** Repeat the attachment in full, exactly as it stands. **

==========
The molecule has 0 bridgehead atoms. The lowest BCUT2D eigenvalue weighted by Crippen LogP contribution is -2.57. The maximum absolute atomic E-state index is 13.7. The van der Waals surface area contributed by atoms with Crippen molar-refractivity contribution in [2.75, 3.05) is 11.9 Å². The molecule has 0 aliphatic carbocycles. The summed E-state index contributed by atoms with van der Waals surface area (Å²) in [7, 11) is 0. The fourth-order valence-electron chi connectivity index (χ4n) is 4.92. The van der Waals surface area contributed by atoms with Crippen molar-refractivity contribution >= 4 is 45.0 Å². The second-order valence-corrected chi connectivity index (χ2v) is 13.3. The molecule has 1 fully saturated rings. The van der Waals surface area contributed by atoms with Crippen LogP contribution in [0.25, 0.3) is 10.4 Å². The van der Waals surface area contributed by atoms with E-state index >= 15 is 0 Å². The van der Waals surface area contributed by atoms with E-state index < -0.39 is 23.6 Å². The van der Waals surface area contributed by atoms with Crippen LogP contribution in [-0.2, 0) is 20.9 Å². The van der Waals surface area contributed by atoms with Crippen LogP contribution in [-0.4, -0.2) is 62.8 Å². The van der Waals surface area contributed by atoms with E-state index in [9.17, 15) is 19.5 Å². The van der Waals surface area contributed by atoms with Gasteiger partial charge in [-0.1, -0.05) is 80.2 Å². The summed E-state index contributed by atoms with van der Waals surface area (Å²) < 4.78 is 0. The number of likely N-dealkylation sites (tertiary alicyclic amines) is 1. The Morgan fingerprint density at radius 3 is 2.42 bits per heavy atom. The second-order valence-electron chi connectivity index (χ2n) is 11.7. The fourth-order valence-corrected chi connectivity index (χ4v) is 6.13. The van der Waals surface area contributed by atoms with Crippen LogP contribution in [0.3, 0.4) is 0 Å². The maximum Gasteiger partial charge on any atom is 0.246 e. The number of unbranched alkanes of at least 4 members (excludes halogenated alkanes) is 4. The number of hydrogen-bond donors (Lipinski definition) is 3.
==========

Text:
The molecule has 0 bridgehead atoms. The lowest BCUT2D eigenvalue weighted by Crippen LogP contribution is -2.57. The maximum absolute atomic E-state index is 13.7. The van der Waals surface area contributed by atoms with Crippen molar-refractivity contribution in [2.75, 3.05) is 11.9 Å². The molecule has 0 aliphatic carbocycles. The summed E-state index contributed by atoms with van der Waals surface area (Å²) in [7, 11) is 0. The fourth-order valence-electron chi connectivity index (χ4n) is 4.92. The van der Waals surface area contributed by atoms with Crippen molar-refractivity contribution >= 4 is 45.0 Å². The second-order valence-corrected chi connectivity index (χ2v) is 13.3. The molecule has 1 fully saturated rings. The van der Waals surface area contributed by atoms with Crippen LogP contribution in [0.25, 0.3) is 10.4 Å². The van der Waals surface area contributed by atoms with E-state index >= 15 is 0 Å². The van der Waals surface area contributed by atoms with E-state index < -0.39 is 23.6 Å². The van der Waals surface area contributed by atoms with Crippen LogP contribution in [-0.2, 0) is 20.9 Å². The van der Waals surface area contributed by atoms with Crippen LogP contribution in [-0.4, -0.2) is 62.8 Å². The van der Waals surface area contributed by atoms with E-state index in [9.17, 15) is 19.5 Å². The van der Waals surface area contributed by atoms with Gasteiger partial charge in [-0.1, -0.05) is 80.2 Å². The summed E-state index contributed by atoms with van der Waals surface area (Å²) < 4.78 is 0. The number of likely N-dealkylation sites (tertiary alicyclic amines) is 1. The Morgan fingerprint density at radius 3 is 2.42 bits per heavy atom. The second-order valence-electron chi connectivity index (χ2n) is 11.7. The fourth-order valence-corrected chi connectivity index (χ4v) is 6.13. The van der Waals surface area contributed by atoms with Crippen LogP contribution in [0.3, 0.4) is 0 Å². The maximum Gasteiger partial charge on any atom is 0.246 e. The number of unbranched alkanes of at least 4 members (excludes halogenated alkanes) is 4. The number of hydrogen-bond donors (Lipinski definition) is 3.